In what ways was the Airbnb booking process allowing for racial discrimination? What actions did the executives take to fight Airbnb racism?
In Biased by Dr. Jennifer Eberhardt, she discusses the issues Airbnb had with racism on their website. Black users had a difficult time booking stays due to rejection and black hosts were forced to lower their prices otherwise guests chose to book with their white counterparts.
Learn what steps Airbnb took to fight back against racial discrimination.
Airbnb and Racism
In her book Biased, Dr. Jennifer Eberhardt describes how racial bias and housing discrimination often take place on platforms like Airbnb, a website that allows users to rent out their homes for travelers to use in lieu of a hotel. In 2016, the company received a huge wave of complaints of racial bias and discrimination in their booking process. (Shortform note: This problem came to a head in 2016, but it started much earlier. In 2014, researchers found that black hosts charged 12% less than non-black hosts for equivalent listings because the hosts knew that if two listings were equal in price, bias would tip guests away from black-owned properties.)
Black users reported trying to book available dates only to have the host reject their request for no apparent reason. To confirm their suspicions of racial discrimination, some users changed the name or photo on their profile to appear white; others enlisted white friends to help by requesting the same properties on the same dates. In both cases, when the host thought the guest was white, the rooms were suddenly available again. (Shortform note: In an effort to fight racism, Airbnb changed their policy so that hosts don’t see guests’ profile photos until after they accept the booking.) These were not isolated incidents: Independent researchers found that black people were 16% less likely to be accepted as guests, even when they accounted for all other variables (like having young children who might be rowdy).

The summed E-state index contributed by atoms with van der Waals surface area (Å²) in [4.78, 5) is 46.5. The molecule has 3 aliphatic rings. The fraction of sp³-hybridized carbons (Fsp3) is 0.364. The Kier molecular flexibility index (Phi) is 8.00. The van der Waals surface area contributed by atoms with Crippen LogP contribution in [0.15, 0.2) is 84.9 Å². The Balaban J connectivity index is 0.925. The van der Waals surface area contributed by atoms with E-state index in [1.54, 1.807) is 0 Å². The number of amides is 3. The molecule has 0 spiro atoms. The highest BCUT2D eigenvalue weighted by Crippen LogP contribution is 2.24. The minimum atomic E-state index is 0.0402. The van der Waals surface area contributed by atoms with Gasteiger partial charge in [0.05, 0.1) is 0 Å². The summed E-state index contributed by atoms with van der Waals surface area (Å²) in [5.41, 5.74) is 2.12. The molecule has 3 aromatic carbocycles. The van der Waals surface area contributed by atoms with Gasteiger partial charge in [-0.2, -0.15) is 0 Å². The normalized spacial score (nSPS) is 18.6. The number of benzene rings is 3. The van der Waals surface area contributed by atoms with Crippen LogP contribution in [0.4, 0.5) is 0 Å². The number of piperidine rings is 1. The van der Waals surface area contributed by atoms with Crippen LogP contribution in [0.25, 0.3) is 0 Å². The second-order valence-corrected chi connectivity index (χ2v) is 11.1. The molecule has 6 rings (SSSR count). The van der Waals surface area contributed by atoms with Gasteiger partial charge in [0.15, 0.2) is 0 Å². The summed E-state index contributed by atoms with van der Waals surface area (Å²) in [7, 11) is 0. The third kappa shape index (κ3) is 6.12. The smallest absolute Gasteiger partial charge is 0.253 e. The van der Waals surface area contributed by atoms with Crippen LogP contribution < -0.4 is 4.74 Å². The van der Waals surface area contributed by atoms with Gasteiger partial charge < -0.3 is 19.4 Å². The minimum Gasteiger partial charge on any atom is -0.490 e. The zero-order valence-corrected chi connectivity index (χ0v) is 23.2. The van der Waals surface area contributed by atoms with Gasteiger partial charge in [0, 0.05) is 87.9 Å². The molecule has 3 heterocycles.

How Airbnb Combats Racial Bias
Ultimately, Airbnb abandoned the idea of a legal solution to racism and simply made its own rules. Now, before users can sign up, they have to read Airbnb’s expanded non-discrimination policy and pledge to abide by it. Crucially, users also have to agree that if they violate this policy, they understand that Airbnb will terminate their account. (Shortform note: As of 2019, Airbnb reports that over 1 million users were banned after refusing to sign the Community Commitment and Nondiscrimination Policy.)
Eberhardt argues that while this policy change gives the company a built-in tool to respond to explicit racial bias, it does very little to combat implicit bias, which experts argue is a far bigger problem. Airbnb’s “instant book” tool may be a solution. When hosts opt for “instant book,” they set certain dates that their property is available, and guests can book those dates without waiting for the host to approve their application (similar to booking a traditional hotel room). It’s a hands-off approach that bypasses the opportunity for bias to interfere, and research shows that it works: There are no racial disparities in “instant book” transactions.
Project Lighthouse and Airbnb’s Antiracism Efforts
In 2020, one year after Biased was published, Airbnb announced the launch of Project Lighthouse, a data collection effort they developed with help from eight different civil rights agencies. The project will collect users’ first names and profile photos and send them to a third-party evaluator who will indicate which race they think the user is. These judgments will be made by an actual human rather than by artificial intelligence, which often has racial bias issues of its own. Airbnb will then use those judgments to assign a racial category to the user profile and run experiments with internal data to see if users who are judged to be people of color experience discrimination on the site.
In addition to Project Lighthouse, Airbnb commissioned their internal Black@Airbnb employee resource group to create an Activism and Allyship guide. The guide was used internally before being shared with all Airbnb users in the wake of the George Floyd killing in 2020.
While Airbnb has made progress toward eliminating racism on the site, their internal bias problem remains. Despite launching a Diverse Candidate Slate Rule in 2017, Airbnb reported in 2019 that its workforce was just 3.5% African American. For reference, census data for the same year show that African American people make up 13.4% of the U.S. population.
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Here's what you'll find in our full Biased summary:
- How implicit bias forms in the brain
- Whether or not bias training actually works
- Why there has been a sudden resurgence in white nationalism